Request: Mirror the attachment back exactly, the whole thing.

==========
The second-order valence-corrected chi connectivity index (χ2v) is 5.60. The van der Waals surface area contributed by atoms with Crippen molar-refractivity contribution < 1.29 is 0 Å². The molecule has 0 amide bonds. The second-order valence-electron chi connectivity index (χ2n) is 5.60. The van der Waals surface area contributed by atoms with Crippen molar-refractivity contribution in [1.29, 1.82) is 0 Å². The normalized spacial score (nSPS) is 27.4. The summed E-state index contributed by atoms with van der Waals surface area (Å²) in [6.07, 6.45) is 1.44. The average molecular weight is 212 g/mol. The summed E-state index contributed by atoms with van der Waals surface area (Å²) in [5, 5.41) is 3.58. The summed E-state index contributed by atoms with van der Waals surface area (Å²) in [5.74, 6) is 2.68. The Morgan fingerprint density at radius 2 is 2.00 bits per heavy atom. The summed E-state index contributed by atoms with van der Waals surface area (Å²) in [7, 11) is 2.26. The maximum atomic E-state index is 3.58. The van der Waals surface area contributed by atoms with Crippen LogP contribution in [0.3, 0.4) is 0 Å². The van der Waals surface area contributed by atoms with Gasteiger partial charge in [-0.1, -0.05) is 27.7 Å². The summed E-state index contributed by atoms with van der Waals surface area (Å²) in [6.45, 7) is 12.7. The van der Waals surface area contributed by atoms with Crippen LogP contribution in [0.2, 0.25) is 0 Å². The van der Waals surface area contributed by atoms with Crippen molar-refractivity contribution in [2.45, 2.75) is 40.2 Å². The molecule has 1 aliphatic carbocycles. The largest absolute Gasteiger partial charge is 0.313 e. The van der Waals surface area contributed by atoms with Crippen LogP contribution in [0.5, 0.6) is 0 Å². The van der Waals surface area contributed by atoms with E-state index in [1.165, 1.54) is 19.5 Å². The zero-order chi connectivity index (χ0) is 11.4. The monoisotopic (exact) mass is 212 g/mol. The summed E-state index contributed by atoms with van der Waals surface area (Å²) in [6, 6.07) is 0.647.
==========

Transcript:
The second-order valence-corrected chi connectivity index (χ2v) is 5.60. The van der Waals surface area contributed by atoms with Crippen molar-refractivity contribution < 1.29 is 0 Å². The molecule has 0 amide bonds. The second-order valence-electron chi connectivity index (χ2n) is 5.60. The van der Waals surface area contributed by atoms with Crippen molar-refractivity contribution in [1.29, 1.82) is 0 Å². The normalized spacial score (nSPS) is 27.4. The summed E-state index contributed by atoms with van der Waals surface area (Å²) in [6.07, 6.45) is 1.44. The average molecular weight is 212 g/mol. The summed E-state index contributed by atoms with van der Waals surface area (Å²) in [5, 5.41) is 3.58. The summed E-state index contributed by atoms with van der Waals surface area (Å²) in [5.74, 6) is 2.68. The Morgan fingerprint density at radius 2 is 2.00 bits per heavy atom. The summed E-state index contributed by atoms with van der Waals surface area (Å²) in [7, 11) is 2.26. The maximum atomic E-state index is 3.58. The van der Waals surface area contributed by atoms with Crippen LogP contribution in [0.3, 0.4) is 0 Å². The van der Waals surface area contributed by atoms with Gasteiger partial charge in [-0.1, -0.05) is 27.7 Å². The summed E-state index contributed by atoms with van der Waals surface area (Å²) in [6.45, 7) is 12.7. The van der Waals surface area contributed by atoms with Crippen LogP contribution in [0.2, 0.25) is 0 Å². The van der Waals surface area contributed by atoms with Crippen molar-refractivity contribution in [2.45, 2.75) is 40.2 Å². The molecule has 1 aliphatic carbocycles. The largest absolute Gasteiger partial charge is 0.313 e. The van der Waals surface area contributed by atoms with Crippen LogP contribution in [0.5, 0.6) is 0 Å². The van der Waals surface area contributed by atoms with E-state index in [1.165, 1.54) is 19.5 Å². The zero-order chi connectivity index (χ0) is 11.4. The monoisotopic (exact) mass is 212 g/mol. The summed E-state index contributed by atoms with van der Waals surface area (Å²) in [6, 6.07) is 0.647.